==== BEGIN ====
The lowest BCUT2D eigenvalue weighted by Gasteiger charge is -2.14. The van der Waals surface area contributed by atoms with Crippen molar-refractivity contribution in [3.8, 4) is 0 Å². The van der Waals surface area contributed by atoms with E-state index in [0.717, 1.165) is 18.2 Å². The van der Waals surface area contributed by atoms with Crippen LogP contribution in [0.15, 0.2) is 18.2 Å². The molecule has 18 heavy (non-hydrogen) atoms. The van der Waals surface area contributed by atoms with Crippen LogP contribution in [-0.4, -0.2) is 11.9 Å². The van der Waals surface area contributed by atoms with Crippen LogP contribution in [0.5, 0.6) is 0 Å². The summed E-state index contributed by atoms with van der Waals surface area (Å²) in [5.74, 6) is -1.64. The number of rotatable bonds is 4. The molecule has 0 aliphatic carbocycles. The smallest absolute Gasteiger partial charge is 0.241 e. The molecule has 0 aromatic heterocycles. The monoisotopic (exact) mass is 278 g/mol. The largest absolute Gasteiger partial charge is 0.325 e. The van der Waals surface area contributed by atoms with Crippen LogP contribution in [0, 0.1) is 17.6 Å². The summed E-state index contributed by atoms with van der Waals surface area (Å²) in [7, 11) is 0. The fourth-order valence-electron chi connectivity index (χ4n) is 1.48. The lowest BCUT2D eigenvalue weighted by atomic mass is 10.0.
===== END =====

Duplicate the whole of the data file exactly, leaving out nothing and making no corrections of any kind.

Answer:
The lowest BCUT2D eigenvalue weighted by Gasteiger charge is -2.14. The van der Waals surface area contributed by atoms with Crippen molar-refractivity contribution in [3.8, 4) is 0 Å². The van der Waals surface area contributed by atoms with E-state index in [0.717, 1.165) is 18.2 Å². The van der Waals surface area contributed by atoms with Crippen LogP contribution in [0.15, 0.2) is 18.2 Å². The molecule has 18 heavy (non-hydrogen) atoms. The van der Waals surface area contributed by atoms with Crippen LogP contribution in [-0.4, -0.2) is 11.9 Å². The van der Waals surface area contributed by atoms with Crippen LogP contribution in [0.5, 0.6) is 0 Å². The summed E-state index contributed by atoms with van der Waals surface area (Å²) in [5.74, 6) is -1.64. The number of rotatable bonds is 4. The molecule has 0 aliphatic carbocycles. The smallest absolute Gasteiger partial charge is 0.241 e. The molecule has 0 aromatic heterocycles. The monoisotopic (exact) mass is 278 g/mol. The largest absolute Gasteiger partial charge is 0.325 e. The van der Waals surface area contributed by atoms with Crippen LogP contribution in [0, 0.1) is 17.6 Å². The summed E-state index contributed by atoms with van der Waals surface area (Å²) in [7, 11) is 0. The fourth-order valence-electron chi connectivity index (χ4n) is 1.48. The lowest BCUT2D eigenvalue weighted by atomic mass is 10.0.